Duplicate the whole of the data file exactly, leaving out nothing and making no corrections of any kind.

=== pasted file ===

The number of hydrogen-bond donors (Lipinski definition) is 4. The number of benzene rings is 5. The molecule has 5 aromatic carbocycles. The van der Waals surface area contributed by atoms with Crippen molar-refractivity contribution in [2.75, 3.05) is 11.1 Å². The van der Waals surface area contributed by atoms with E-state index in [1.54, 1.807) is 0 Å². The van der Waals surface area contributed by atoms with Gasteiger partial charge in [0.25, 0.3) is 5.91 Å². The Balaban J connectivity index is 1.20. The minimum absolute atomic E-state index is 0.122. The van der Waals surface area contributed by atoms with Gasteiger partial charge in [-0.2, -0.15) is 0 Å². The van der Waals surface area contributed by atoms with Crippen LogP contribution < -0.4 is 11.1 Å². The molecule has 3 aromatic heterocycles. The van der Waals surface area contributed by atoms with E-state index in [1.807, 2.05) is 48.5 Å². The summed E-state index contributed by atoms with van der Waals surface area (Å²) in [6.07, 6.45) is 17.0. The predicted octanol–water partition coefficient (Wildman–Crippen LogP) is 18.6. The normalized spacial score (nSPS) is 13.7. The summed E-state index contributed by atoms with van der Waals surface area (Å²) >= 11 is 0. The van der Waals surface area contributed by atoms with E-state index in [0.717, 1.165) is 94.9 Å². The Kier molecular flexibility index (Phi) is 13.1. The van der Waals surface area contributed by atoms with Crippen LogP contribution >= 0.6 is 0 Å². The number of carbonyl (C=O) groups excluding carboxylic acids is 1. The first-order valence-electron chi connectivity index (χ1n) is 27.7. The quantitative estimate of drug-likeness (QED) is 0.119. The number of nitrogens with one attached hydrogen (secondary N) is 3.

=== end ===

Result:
The number of hydrogen-bond donors (Lipinski definition) is 4. The number of benzene rings is 5. The molecule has 5 aromatic carbocycles. The van der Waals surface area contributed by atoms with Crippen molar-refractivity contribution in [2.75, 3.05) is 11.1 Å². The van der Waals surface area contributed by atoms with E-state index in [1.54, 1.807) is 0 Å². The van der Waals surface area contributed by atoms with Gasteiger partial charge in [0.25, 0.3) is 5.91 Å². The Balaban J connectivity index is 1.20. The minimum absolute atomic E-state index is 0.122. The van der Waals surface area contributed by atoms with Gasteiger partial charge in [-0.2, -0.15) is 0 Å². The van der Waals surface area contributed by atoms with Crippen LogP contribution < -0.4 is 11.1 Å². The molecule has 3 aromatic heterocycles. The van der Waals surface area contributed by atoms with E-state index in [1.807, 2.05) is 48.5 Å². The summed E-state index contributed by atoms with van der Waals surface area (Å²) in [6.07, 6.45) is 17.0. The predicted octanol–water partition coefficient (Wildman–Crippen LogP) is 18.6. The normalized spacial score (nSPS) is 13.7. The summed E-state index contributed by atoms with van der Waals surface area (Å²) >= 11 is 0. The van der Waals surface area contributed by atoms with E-state index in [0.717, 1.165) is 94.9 Å². The Kier molecular flexibility index (Phi) is 13.1. The van der Waals surface area contributed by atoms with Crippen LogP contribution >= 0.6 is 0 Å². The number of carbonyl (C=O) groups excluding carboxylic acids is 1. The first-order valence-electron chi connectivity index (χ1n) is 27.7. The quantitative estimate of drug-likeness (QED) is 0.119. The number of nitrogens with one attached hydrogen (secondary N) is 3.